Which Programming Languages To Learn in 2024

Last Updated: 2024-01-15

4 Core Programming Languages

The following 4 languages are the corner stones of the current tech world. You should at least master one of them.


Why: still used by the largest and most successful tech companies, like Google and Meta. You may see news about C/C++'s possible successors (e.g. Linux, Android, Chromium start to introduce Rust to their code base), but C++ is unlikely to be replaced in the near future. C++11 and later versions greatly improved the language, C++23 was released in 2023. The language will continue to evolve, the next version will likely be C++26 in 2026.

Why not: C++ is too complicated and hard to get right. If you are starting a new project, there are better alternatives.


Why: Java is steadily moving forward with new releases every 6 months and LTE version every 2 years (since Java 17). It is widely used for backend and mobile (Android).

Why not: Kotlin is gaining popularity in Android development, and may eat Java's share in backend development.


Why: THE standard of web development.

Why not: Typescript adds type checking to JavaScript.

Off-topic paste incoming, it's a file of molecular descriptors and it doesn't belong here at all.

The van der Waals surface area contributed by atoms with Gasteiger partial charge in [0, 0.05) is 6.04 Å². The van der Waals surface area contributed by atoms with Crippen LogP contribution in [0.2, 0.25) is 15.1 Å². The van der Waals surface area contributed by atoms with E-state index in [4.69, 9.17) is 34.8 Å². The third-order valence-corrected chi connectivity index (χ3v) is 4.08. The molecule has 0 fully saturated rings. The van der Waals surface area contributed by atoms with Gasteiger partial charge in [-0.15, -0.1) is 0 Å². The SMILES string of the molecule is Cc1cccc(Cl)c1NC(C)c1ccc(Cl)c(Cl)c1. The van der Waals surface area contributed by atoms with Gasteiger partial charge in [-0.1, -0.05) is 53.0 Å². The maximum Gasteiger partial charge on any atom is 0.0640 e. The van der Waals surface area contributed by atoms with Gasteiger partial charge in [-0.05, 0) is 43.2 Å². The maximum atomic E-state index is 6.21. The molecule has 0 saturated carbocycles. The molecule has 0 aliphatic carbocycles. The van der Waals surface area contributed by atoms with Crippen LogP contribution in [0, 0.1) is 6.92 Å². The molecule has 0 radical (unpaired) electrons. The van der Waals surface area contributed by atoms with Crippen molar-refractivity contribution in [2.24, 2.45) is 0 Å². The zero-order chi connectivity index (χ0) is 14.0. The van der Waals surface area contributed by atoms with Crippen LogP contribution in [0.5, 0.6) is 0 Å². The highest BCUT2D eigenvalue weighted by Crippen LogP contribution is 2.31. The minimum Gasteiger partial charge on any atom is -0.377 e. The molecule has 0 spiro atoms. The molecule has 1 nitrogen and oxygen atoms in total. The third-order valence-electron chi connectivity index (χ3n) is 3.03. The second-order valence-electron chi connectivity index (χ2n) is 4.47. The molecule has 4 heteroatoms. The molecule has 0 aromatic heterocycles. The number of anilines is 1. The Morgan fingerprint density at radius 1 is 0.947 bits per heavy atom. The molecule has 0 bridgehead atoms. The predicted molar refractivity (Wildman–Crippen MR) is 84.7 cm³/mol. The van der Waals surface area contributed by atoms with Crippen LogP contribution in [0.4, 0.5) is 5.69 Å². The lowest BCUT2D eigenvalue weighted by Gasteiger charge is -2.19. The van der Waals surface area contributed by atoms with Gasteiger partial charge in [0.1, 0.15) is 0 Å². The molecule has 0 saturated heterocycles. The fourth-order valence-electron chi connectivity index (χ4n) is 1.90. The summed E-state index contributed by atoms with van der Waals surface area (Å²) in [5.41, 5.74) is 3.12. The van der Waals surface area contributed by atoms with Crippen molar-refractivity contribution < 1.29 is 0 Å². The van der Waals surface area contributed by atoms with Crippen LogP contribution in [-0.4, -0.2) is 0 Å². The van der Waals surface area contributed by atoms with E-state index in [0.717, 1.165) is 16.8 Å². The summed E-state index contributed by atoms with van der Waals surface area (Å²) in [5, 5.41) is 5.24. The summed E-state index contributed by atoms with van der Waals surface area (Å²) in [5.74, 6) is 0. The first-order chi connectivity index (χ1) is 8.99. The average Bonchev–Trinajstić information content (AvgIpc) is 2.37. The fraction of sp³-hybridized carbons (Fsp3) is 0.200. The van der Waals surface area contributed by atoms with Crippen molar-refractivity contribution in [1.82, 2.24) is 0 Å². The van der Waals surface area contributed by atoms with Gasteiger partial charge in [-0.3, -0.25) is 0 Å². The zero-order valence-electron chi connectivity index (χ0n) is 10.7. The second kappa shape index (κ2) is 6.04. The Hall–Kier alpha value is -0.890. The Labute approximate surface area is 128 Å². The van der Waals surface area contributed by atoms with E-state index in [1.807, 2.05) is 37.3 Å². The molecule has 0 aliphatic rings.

Why: Very popular in machine learning / data science; easy to learn. Many start-ups use Python based web frameworks.

Why not: not suitable for large projects. YouTube started with Python, but as the service grow, it had been replaced by C++.

4 Emerging Programming Languages

If you want to learn something new and shiny, choose one of these uprising stars.


Why: The langauge of cloud native. If you would like to work on anything related to Kubernetes / Docker, learn Go. It is easy to pick up, actually it was created in Google because C++ was too hard to use.


Why: Introduced to many high-profile open-source projects like Linux, Android, and Chromium. Used by Meta.


Why: Strongly supported by Google for Andoid development. I do not see a reason why it cannot replace Java on the server side as well.


Why: The official successor of Object-C. If you are intested in development in Apple's ecosystem.


Not considered as "real" programming languages, but every software developer should get familiar with these tools:

  • SQL: if you work on any backend and databases (Postgres, MySQL, etc)or data analytics / data warehouses (check the popularity of BigQuery and Snowflake).
  • ProtoBuf: if you use gRPC.
  • Bash: to become a productive developer.
  • Markdown: documentation is important.

Languages to avoid

(Very personal opinion. Could be very wrong.)

If you are working on some legacy projects, you do not have a choice; but if you are starting something new, I would suggest avoid these languages:

  • Perl: use Python.
  • Ruby: not that many companies use Ruby nowadays, judging from the job posts.
  • Object-C: superceded by Swift.
  • Scala: hard to learn; the only usage I'm aware of is Spark, but now Spark provides many other interfaces so you do not really need to know Scala to use Spark.
  • PHP: ...